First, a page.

Anti-social behaviour and how to tackle it has been a contentious issue in public housing. On one side is people’s right to “quiet enjoyment” of their tenancies and on the other side people with high and complex needs are allocated housing without adequate support to help maintain their tenancies. The Tenants’ Union NSW explains the three strikes process that can lead to mandatory termination.


In October 2015, NSW Parliament passed Residential Tenancies and Housing Legislation Amendment (Public Housing – Antisocial Behaviour) Act changing the rights and responsibilities of all social housing tenants in important ways. FACS Housing began using these new rules against public housing tenants from 22 February 2016 with community housing providers to follow.

Many of the new rules are highly complex. So The Tenants’ Union has put together guide to the five most important changes for tenants, community advocates, support persons – just about anyone who is not a lawyer – and reproduced it in full here.

5changequote1. Strike notices

Social housing landlords can use a system of three ‘strike’ notices. These are letters issued by the landlord to the tenant when the landlord believes the tenant has breached the tenancy agreement, but the breach is not serious enough to terminate the agreement.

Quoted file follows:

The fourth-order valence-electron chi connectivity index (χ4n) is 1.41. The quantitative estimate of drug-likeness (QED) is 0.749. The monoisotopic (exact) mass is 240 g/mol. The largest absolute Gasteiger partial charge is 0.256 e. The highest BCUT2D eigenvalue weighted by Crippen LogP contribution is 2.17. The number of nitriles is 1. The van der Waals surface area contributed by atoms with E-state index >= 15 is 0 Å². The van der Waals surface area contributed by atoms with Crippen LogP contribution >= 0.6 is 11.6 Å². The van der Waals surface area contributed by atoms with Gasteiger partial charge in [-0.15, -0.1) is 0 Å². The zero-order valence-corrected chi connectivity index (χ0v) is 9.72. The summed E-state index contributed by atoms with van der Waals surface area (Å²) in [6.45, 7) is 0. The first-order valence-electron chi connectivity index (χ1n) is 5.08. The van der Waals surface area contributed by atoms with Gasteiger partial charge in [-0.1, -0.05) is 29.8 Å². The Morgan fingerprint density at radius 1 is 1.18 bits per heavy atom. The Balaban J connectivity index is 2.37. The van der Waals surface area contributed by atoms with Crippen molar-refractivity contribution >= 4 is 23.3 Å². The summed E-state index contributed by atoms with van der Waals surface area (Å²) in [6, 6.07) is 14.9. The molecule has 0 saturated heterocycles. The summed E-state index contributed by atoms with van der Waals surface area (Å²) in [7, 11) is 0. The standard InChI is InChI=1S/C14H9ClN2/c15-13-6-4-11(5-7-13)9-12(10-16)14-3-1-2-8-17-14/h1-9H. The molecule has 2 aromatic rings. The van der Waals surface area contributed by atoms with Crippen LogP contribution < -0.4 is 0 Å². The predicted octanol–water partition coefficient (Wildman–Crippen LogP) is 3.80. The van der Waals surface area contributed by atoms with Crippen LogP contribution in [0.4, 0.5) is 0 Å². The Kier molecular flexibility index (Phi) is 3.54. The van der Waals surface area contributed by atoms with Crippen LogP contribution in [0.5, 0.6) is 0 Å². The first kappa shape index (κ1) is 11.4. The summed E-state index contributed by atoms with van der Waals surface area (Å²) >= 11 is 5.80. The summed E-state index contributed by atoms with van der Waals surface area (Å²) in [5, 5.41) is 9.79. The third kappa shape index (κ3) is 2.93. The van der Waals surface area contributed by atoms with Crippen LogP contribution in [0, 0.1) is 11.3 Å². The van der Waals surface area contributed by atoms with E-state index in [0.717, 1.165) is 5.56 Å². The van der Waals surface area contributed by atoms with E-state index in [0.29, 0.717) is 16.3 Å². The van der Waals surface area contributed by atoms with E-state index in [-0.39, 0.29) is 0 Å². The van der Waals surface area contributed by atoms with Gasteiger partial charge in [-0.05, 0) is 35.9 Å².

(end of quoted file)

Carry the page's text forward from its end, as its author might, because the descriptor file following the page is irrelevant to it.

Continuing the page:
A strike notice is only an allegation against the tenant. But if a tenant has received two notices in a 12-month period, the landlord may seek termination of the tenancy from the Tribunal instead of issuing a third strike.

FACS Housing’s policy is to issue strike notices against tenants for alleged antisocial behaviour (for example, hosting a loud party where bottles were thrown onto the street). But the new law allows social housing landlords to issue strike notices for any alleged breach.

Allegation letter

FACS Housing’s policy is to first send the tenant a letter concerning the alleged breach. This letter describes the alleged conduct and provides the date it is said to have occurred. It invites the tenant to attend an interview to discuss the allegation. The tenant should attend this interview, or immediately contact FACS Housing if they are unable to attend at the nominated time. A tenant should take an advocate or support person to the interview.

The law does not require landlords to send an allegation letter, and community housing providers may choose not to.

Warning notice

If FACS Housing decides that the tenant has committed the breach, and the tenant has not received a strike notice in the previous 12 months, it will issue the tenant with a warning. This does not count as one of the strikes required to seek termination of the tenancy at the Tribunal.

The law does not require landlords to issue a warning notice, and community housing providers may choose not to.

Strike notice

If the landlord decides a tenant has committed a breach – and in the case of a FACS Housing tenancy, the tenant has already received a warning notice in the last 12 months – it may issue the tenant with a strike notice.

The letter must describe the conduct, provide the date it is said to have occurred, and explain why the landlord thinks this was a breach of the tenancy agreement. It must also allow the tenant to write to the landlord to dispute the strike notice and ask that it be withdrawn. Disputing a strike in this way is useful in any later termination proceedings (see ‘Termination for three strikes’).

Review of a strike notice